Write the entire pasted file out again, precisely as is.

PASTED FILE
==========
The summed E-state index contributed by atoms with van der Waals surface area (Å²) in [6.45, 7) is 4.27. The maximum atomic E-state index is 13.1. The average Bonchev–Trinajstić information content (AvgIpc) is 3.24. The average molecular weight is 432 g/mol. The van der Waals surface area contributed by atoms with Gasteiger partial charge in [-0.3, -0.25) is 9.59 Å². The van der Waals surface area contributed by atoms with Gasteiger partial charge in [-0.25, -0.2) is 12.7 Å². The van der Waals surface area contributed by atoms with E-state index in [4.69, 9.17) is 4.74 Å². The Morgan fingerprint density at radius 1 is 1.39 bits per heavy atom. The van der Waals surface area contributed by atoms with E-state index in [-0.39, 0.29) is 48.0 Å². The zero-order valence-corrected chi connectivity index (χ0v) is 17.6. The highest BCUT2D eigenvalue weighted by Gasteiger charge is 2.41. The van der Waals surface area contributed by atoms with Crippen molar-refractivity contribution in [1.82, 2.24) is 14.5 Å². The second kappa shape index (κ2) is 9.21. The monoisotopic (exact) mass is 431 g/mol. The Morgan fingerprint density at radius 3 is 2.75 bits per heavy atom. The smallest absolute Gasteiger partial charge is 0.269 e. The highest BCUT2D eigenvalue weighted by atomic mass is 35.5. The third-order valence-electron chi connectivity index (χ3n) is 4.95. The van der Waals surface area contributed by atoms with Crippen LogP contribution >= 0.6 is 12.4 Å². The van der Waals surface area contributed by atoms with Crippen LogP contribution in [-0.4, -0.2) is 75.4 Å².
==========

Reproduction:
The summed E-state index contributed by atoms with van der Waals surface area (Å²) in [6.45, 7) is 4.27. The maximum atomic E-state index is 13.1. The average Bonchev–Trinajstić information content (AvgIpc) is 3.24. The average molecular weight is 432 g/mol. The van der Waals surface area contributed by atoms with Gasteiger partial charge in [-0.3, -0.25) is 9.59 Å². The van der Waals surface area contributed by atoms with Gasteiger partial charge in [-0.25, -0.2) is 12.7 Å². The van der Waals surface area contributed by atoms with E-state index in [4.69, 9.17) is 4.74 Å². The Morgan fingerprint density at radius 1 is 1.39 bits per heavy atom. The van der Waals surface area contributed by atoms with E-state index in [-0.39, 0.29) is 48.0 Å². The zero-order valence-corrected chi connectivity index (χ0v) is 17.6. The highest BCUT2D eigenvalue weighted by Gasteiger charge is 2.41. The van der Waals surface area contributed by atoms with Crippen molar-refractivity contribution in [1.82, 2.24) is 14.5 Å². The second kappa shape index (κ2) is 9.21. The monoisotopic (exact) mass is 431 g/mol. The Morgan fingerprint density at radius 3 is 2.75 bits per heavy atom. The smallest absolute Gasteiger partial charge is 0.269 e. The highest BCUT2D eigenvalue weighted by atomic mass is 35.5. The third-order valence-electron chi connectivity index (χ3n) is 4.95. The van der Waals surface area contributed by atoms with Crippen LogP contribution >= 0.6 is 12.4 Å². The van der Waals surface area contributed by atoms with Crippen LogP contribution in [-0.4, -0.2) is 75.4 Å².